Tag Archives: disability benefits

The Social Security Administration (SSA) does allow disability benefits for coronary heart disease, as well as for several types of common heart problems and diseases. Keep in mind that the focus of SSA disability is a work-based focus, meaning they look at whether your ability to work is impacted by your heart disease.

Disability Benefits for Coronary Heart Disease

With coronary heart disease, also called coronary artery disease (CAD), your heart has reduced capacity; the heart muscle is not getting enough oxygen to work effectively, so pumping is compromised.

SSA does need medical evidence of your CAD. Common tests include EKGs, cardiac imaging tests and exercise stress tests. All of these tests measure your heart’s condition to pump. The SSA also wants to see physician notes about any restrictions your doctor has you on, such as limiting exertion, exercise or heavy lifting. These test results are very important to the SSA in making their determination, so include everything possible for as long of a history as you possibly can. For example, evidence of an EKG will show lack of oxygen to the heart muscle, and results of a treadmill exercise tolerance test (ETT) (stress test) will show how much exertion you can do before having chest pain or shortness of breath. The SSA has very specific guidelines for disability, including the number of ischemic attacks you’ve had in the last year, values for the ejection fraction in your heart, and a specific level of result for the stress test.

All of this evidence will be factored in to determine your work ability. Basically, SSA will determine if there are any jobs you can do. They’ll evaluate your current work, your age and your education into this equation.

The SSA maintains a listing of disabilities called the Blue Book, and there are several heart conditions that qualify:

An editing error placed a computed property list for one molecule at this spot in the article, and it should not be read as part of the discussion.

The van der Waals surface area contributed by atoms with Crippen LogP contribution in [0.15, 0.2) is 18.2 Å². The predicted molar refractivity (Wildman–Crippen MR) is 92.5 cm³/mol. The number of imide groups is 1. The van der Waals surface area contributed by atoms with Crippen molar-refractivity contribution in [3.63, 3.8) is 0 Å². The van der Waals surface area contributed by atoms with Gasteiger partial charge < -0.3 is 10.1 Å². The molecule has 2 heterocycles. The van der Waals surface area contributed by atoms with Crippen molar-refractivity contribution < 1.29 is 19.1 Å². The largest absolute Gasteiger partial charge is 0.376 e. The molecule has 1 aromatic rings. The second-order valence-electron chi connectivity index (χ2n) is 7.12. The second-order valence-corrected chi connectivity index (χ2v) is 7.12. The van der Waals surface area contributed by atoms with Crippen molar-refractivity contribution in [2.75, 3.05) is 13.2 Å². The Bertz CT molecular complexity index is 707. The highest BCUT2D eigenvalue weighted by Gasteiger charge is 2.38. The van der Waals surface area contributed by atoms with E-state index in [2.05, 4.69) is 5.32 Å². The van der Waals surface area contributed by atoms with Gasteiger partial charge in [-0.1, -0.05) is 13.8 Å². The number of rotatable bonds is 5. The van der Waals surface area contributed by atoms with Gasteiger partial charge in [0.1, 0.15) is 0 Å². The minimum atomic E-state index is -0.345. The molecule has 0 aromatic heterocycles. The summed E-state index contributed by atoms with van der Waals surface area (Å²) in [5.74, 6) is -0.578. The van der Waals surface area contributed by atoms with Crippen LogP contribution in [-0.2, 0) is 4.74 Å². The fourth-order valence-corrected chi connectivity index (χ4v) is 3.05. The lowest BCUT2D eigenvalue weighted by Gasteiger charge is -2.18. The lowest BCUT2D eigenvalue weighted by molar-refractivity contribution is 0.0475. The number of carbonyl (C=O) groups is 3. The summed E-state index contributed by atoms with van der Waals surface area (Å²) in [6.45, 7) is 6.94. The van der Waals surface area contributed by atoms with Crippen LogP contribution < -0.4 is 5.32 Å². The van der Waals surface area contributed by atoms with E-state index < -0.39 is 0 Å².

· Coronary heart disease (ischemia) caused by reduced blood flow to the heart muscle

· Chronic congestive heart failure involving compromised pumping action

· Arrhythmias (abnormal heart rhythm)

· Aneurysms in the aorta

· Venous insufficiency in which the leg veins cannot pump enough blood back up to the heart

· Peripheral arterial disease (PAD) caused by obstruction of large arteries in the legs

Coronary heart disease is usually evaluated in its own category, but CAD can lead to other issues like congestive heart failure, so your case might be evaluated under that category. However, most people are evaluated under the ischemic heart disease category, particularly if you’ve had a heart attack. Note that SSA no longer has a disability category for high blood pressure (hypertension). Instead, if you have hypertension, SSA will evaluate you under the category that caused the high blood pressure.

CAD makes it difficult for many adults to work. If you don’t automatically qualify for disability benefits for coronary heart disease under the SSA Blue Book listing, you could qualify under a residual functional capacity (RFC) category. The SSA will rate you on the type of work they think you can do, considering all your medical evidence. These categories range from sedentary to heavy work. If your doctor has imposed strict limitations on your exertion, you might only qualify for sedentary work. If there are no jobs in your company that you can do, then you may qualify for disability benefits this way. People over age 55 with little education have the best chances at qualifying for the medical vocational allowance under the RFC ruling.

You can file for disability online at ssa.gov, or you can go to your nearest SSA center. Filing can be complicated and many people are initially denied for lack of compelling medical evidence. That’s why many people choose to hire a law firm like ours. We can help you find the right category for filing, and make sure the SSA has all the evidence they need to make their determination regarding your disability benefits for coronary heart disease.